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# Why does HashMap require that the initial capacity be a power of two?

I was going through Java's HashMap source code when I saw the following

``````//The default initial capacity - MUST be a power of two.
static final int DEFAULT_INITIAL_CAPACITY = 16;
``````

My question is why does this requirement exists in the first place? I also see that the constructor which allows creating a HashMap with a custom capacity converts it into a power of two:

``````int capacity = 1;
while (capacity < initialCapacity)
capacity <<= 1;
``````

Why does the capacity always has to be a power of two?

Also, when automatic rehashing is performed, what exactly happens? Is the hash function altered too?

-

The map has to work out which internal table index to use for any given key, mapping any `int` value (could be negative) to a value in the range `[0, table.length)`. When `table.length` is a power of two, that can be done really cheaply - and is, in `indexFor`:

``````static int indexFor(int h, int length) {
return h & (length-1);
}
``````

With a different table length, you'd need to compute a remainder and make sure it's non-negative . This is definitely a micro-optimization, but probably a valid one :)

Also, when automatic rehashing is performed, what exactly happens? Is the hash function altered too?

It's not quite clear to me what you mean. The same hash codes are used (because they're just computed by calling `hashCode` on each key) but they'll be distributed differently within the table due to the table length changing. For example, when the table length is 16, hash codes of 5 and 21 both end up being stored in table entry 5. When the table length increases to 32, they will be in different entries.

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Exactly what I was looking for, thank you. One more doubt, why is the Entry table transient, even when it keeps all the data? – Sushant Dec 2 '11 at 6:57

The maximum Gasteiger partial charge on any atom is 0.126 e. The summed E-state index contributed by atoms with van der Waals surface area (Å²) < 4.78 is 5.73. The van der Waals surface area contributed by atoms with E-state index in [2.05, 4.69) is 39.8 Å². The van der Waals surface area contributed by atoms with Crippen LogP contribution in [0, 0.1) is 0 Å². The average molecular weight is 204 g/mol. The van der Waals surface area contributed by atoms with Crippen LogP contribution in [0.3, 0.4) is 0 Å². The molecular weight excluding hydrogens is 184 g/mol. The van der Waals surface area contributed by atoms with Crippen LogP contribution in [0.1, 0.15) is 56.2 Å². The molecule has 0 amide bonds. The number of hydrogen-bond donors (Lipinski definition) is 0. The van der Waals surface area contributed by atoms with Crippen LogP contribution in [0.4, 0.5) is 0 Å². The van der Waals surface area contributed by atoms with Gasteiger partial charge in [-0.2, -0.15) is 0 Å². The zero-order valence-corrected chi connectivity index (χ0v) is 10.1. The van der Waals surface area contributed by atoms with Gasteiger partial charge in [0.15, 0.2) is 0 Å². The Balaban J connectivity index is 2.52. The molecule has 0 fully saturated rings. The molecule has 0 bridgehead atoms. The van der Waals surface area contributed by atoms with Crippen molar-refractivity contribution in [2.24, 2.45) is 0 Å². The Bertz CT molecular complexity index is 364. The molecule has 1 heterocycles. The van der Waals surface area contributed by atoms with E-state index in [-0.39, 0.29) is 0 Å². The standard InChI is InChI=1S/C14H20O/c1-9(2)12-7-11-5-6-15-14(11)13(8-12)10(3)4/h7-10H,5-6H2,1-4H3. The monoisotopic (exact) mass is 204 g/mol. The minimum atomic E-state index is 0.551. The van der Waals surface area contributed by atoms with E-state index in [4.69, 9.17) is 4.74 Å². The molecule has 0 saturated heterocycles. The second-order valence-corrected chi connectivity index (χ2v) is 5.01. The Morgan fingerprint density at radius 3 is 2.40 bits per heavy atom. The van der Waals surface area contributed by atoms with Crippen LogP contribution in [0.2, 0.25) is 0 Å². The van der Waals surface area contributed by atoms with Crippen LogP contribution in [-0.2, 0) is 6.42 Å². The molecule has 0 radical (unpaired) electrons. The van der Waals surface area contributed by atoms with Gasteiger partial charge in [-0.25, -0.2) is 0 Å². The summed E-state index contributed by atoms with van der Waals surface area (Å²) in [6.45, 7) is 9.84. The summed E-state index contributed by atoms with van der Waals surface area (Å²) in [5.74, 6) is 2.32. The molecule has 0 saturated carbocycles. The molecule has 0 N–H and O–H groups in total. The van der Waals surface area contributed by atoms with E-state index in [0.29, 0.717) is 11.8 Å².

@Sushant: The data in the table is explicitly serialized within writeObject (so that all the empty entries aren't written out). Making the field transient stops the normal serialization code from also writing it out in the call to `defaultWriteObject`. – Jon Skeet Dec 2 '11 at 7:01
@JonSkeet how does h & (length-1) deal with negatives ? lets say length =16 and h = -7 – Geek Aug 22 '12 at 11:41
@Jon I am trying to connect your answer with the accepted answer here – Geek Aug 22 '12 at 12:00
Its not important here but the hash of the key that is used by Hashmap is not `key.hashCode()`. The hash is a supplemental hash function applied on top of `key.hashCode()`. This is done to guard against poor hashCode implementations that might lead to more than desirable collisions. – Puneet Jan 8 '13 at 8:11

The ideal situation is actually using prime number sizes for the backing array of an `HashMap`. That way your keys will be more naturally distributed across the array. However this works with mod division and that operation became slower and slower with every release of Java. In a sense, the power of 2 approach is the worst table size you can imagine because with poor hashcode implementations are more likely to produce key collosions in the array.

Therefor you'll find another very important method in Java's `HashMap` implementation, which is the `hash(int)`, that compensates for poor hashcodes.

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yes that makes a lot of sense, but as as an additional favor can you talk more about how the hash(int) function goes about improving the original hashcode. I see its taking xor of a few bits, but I have not fully understood it. – Sushant Dec 2 '11 at 8:29
Basically, using the power of two approach makes the lower bits of a hashCode the important ones. With poor hashCode implementations this will not differ much (eg: 10110111 and 00000111). So with all the shifting of bits the higher ones get more importance. – M Platvoet Dec 2 '11 at 8:42
hmm I see..thanks – Sushant Dec 2 '11 at 8:48
The statement that the "mod operation became slower and slower with every release of Java" is quite misleading. Rather, it is the bitmask operation which became faster at a greater pace, ultimately both of these starting to reflect the ground-level performance of the actual hardware. At that level, bitmask is certainly much more performant---enough so that the whole setup, including the additional hashcode scrambling steps, is still a lot faster. – Marko Topolnik Dec 2 '14 at 15:17